The Birth of Freeman

In 1873 the Chicago, Milwaukee, St. Paul, & Pacific Railroad brought Germans "from Russia" to Yankton. (At this time Yankton was the capitol of The Dakota Territory, which was organized in 1861. The eastern half of Hutchinson County was called Jayne County until it was abolished in 1871. Armstrong County was then created by the Dakota Territorial Legislature in 1873, taking its territory from northern Hutchinson County. In 1879 it was annexed back into Hutchinson County. South Dakota wouldn't become a state until 1889.)    Many settlers came here looking for a better way of life, freedom of religion, and escape from military service.  Arriving in Yankton they traveled north to Hutchinson County to claim land.   In 1874 a group of immigrants settled 8 miles west of Freeman on the James River, while others settled around the Freeman area.  The hard winter of 1874 left the settlers facing starvation in the spring of 1875.  The head of one family decided to make the journey to Yankton.  His oxen barely survived the winter but there was little choice.  Three days later within a few miles from Yankton the ox team gave out.  The settler stopped at a farm for lodging and a meal but had no money to pay.  The next day the man arrived in Yankton where he searched for flour but found none.  About to give up hope he met a German storekeeper named Christian Buechler.  Buechler trusted the man; giving him a good supply of flour, groceries, and 50 cents to repay the farmer for lodging.  The man soon returned to the settlement and the colony survived.  In 1875 a Relief Committee brought 1,000 sacks of flour from Yankton for the needy.

Fred Waldner, one of the settlers in the area, filed on his land in 1878.  His sod home was located a half block south of the present city park.  Fred sold 150 acres of land to John Lawler for $700 and kept 10 acres for himself.  Mr. Lawler platted the original town site of Freeman, selling the land to the railroad company for $1500.  Mike Tschetter built his sod home near the Bethany Mennonite Church.  David Kleinsasser also had a sod home in Freeman.  Until the fall of 1879 these were the only 3 houses in Freeman.  In the fall the Chicago, Milwaukee, and St. Paul Railway Company extended their line from Hull, IA to Dakota Territory and decided on a station in Freeman.  When the railroad came to Freeman, Christian Buechler dismantled his Yankton house and store building, hauled the sections to Freeman on a hayrack, and reconstructed it on the corner of Third and Main street (Schamber store site).  The railroad then brought immigrants and supplies for houses and stores.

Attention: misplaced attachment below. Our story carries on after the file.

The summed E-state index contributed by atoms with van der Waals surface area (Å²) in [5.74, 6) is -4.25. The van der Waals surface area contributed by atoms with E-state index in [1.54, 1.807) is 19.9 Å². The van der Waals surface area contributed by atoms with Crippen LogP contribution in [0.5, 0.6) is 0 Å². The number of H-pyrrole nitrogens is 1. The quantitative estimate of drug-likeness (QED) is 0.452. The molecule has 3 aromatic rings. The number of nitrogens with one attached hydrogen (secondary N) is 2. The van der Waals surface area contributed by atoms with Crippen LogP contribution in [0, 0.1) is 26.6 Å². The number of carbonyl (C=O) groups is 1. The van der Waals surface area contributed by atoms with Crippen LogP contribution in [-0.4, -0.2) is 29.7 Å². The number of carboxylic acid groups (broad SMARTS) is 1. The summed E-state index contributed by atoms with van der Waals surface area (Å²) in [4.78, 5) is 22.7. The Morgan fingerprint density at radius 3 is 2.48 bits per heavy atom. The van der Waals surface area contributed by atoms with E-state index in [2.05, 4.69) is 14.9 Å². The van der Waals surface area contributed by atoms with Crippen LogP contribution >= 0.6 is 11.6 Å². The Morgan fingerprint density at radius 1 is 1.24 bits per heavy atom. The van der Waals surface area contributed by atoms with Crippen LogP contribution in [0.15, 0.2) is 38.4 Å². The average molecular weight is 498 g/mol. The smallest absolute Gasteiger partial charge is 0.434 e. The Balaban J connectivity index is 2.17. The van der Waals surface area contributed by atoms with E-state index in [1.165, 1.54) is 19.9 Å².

In the 1880's there were only a handful of businesses in town.  There was the Schamber store which started in 1882, the Freeman House hotel, John Borman & Co. coal and hides, and Bassett Huntting & Co. which was a grain salt dealer.  In 1883 Peter Schempp & Co. started a general merchindise business, John Feiok started a saddle and harness shop, St. Croix Lumber Company run by G.F. Roupe, Jacob Wipf blacksmith shop, John Gross saloon, Bert Hutchinson saloon, and Solon Bevins loans and reality. 
Freeman Stories "Fact or Fiction?"

~Before Hutchinson County this area used to be Jayne County until 1871, Armstrong County until 1879.~

~In 1870 there were only 37 people living in Hutchinson County. In 1881 there wasn't a single house in Freeman.~

~Will Robinson, state historian, says "Freeman was supposed to be named Menno because of the Mennonite people, but when railroad officers nailed up the signs they accidentally switched them".  A different story told by Dr. A.A. Wipf states,  In 1879 the railroad company wrote the checks for the land they were buying from Fred Waldner, David Kleinsasser, and Mike Tschetter.  Mr. Waldner said "jetzt bin ich ein freier Mann" meaning, "Now I am a free man".  The railroad official said, "What an appropriate name for a new town."~
~Fred Haar was in business with International Harvester and John Deere but was forced by the company to choose one.~
~In the early days bandits robbed a stagecoach near Silver Lake.  The sheriff tracked the bandits to a livery barn in Freeman but the money was never found.~
~The Shamber basement was dug by hand in 1900, soon after there was a flood.  The basement filled with water and         workers caught fish out of the basement.~ 
~When digging the basement for Cor Trust Bank a natural stream was found and a full basement couldn't be installed.~ 
~The earliest chislic stories are Jake Huber selling chislic behind his garage, chislic served at the Zickrick saloon, and Freedom Lunch~

~In 1900 land sold for $15 an acre.~
~Snow in the winter of 1936-37 blocked Highway 81 from Silver Lake to Yankton for 6 weeks, 81 was still gravel.~
~There are more German Dialects spoken within 50 miles of Freeman than anywhere else in the country.~
~In 1930 when the Meridian Highway was built it was supposed to be run on the west side of Freeman connecting to the curves south of Meridian corner.~